But toward the end of the ten years I started getting restless. I was losing my motivation to be a therapist, for a variety of reasons. I was no longer learning as much from my work, which was becoming routine. The lessons that therapy could teach me at this point were lessons that I had already learned. I made a film a few years before the end of the ten-year period and it started to do well — and bring in money from a different source. It also opened me up to a much broader group of friends and allies. And then at some point I realized that I needed to quit being a therapist and let my life go free again. I didn’t, however, close my therapy practice immediately. That took more than a year. But then I closed it. And I sold or gave away almost all of my belongings. And I gave up my nice New York City apartment, which was just a rental anyway. And I went on the road. This began the most recent period of my life.
My life in the last three-and-a-half years, my fourth stage of life, has not been exactly stable. Internally I am stable in some profound way — a stability that has not weakened since my initial awakening at age twenty. But my external life has been all over the place. My mission, once again, has been shifting and often unclear. Yes, I’ve made three new documentary films during this period, and they’ve done well and have allowed me to travel all around the world. But somehow I just don’t feel they’re my real and deepest calling in life. I feel I’m meant to do more. So I’ve been searching — both inside myself and outside myself. I’ve re-opened myself to romantic connections with women. It’s been new and lovely and innocent, yet more mature and grounded than anything I experienced in my twenties. I’ve also loosened up with myself around drinking and cigarettes and drugs. Not that I do any of them too much (for instance, right now I’m not doing any), but I’m not particularly restrictive with myself. I’m just letting myself explore. And test the waters of having fun. And I’ve actually had a huge amount of fun these last few years. More fun that I had during my time as a therapist. There can be a lot of fun in the freedom of lostness. Even if sometimes it’s been tough.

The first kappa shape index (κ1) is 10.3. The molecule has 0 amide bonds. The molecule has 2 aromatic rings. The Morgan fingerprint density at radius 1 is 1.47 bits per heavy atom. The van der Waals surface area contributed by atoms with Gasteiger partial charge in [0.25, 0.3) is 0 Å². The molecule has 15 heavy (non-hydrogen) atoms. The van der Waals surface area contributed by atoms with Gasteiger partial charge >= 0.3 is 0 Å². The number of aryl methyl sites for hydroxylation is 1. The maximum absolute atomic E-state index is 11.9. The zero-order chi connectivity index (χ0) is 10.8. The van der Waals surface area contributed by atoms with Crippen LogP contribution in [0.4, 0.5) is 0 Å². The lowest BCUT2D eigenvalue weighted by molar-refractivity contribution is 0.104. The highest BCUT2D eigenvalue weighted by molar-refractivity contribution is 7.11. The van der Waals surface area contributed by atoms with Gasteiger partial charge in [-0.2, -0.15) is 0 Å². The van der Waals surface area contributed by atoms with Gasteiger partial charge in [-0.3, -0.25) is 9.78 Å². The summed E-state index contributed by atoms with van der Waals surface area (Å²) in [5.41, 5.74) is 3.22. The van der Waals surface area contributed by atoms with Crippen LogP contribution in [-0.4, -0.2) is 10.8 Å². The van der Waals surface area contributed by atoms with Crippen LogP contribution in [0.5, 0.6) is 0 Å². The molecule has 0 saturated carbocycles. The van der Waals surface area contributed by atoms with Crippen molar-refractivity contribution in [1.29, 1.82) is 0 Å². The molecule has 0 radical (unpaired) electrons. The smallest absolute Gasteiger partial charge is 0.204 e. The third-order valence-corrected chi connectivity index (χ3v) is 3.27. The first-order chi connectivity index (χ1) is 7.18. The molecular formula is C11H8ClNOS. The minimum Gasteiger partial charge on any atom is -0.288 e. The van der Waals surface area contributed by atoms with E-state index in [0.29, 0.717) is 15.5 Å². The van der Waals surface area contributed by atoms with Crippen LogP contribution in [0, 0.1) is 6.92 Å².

So to bring my life up to date, these last couple of weeks have been tough. I got back a few weeks ago from a three-and-a-half month journey to Europe and Turkey. I was traveling, I was doing film screenings, I was giving talks on psychology, I was meeting up with so many interesting people, I was having some free adventure, I was swimming in rivers and seas, I was learning and speaking a variety of different languages and I was exploring myself. And now I’m back in New York City, at least for a little while. I sell enough of my DVDs to make a living, so I don’t have to work a regular job — though I also don’t have to worry about supporting an apartment or a car or a family, so my expenses are minimal. So basically I am free. Free, but without a clear, clear mission.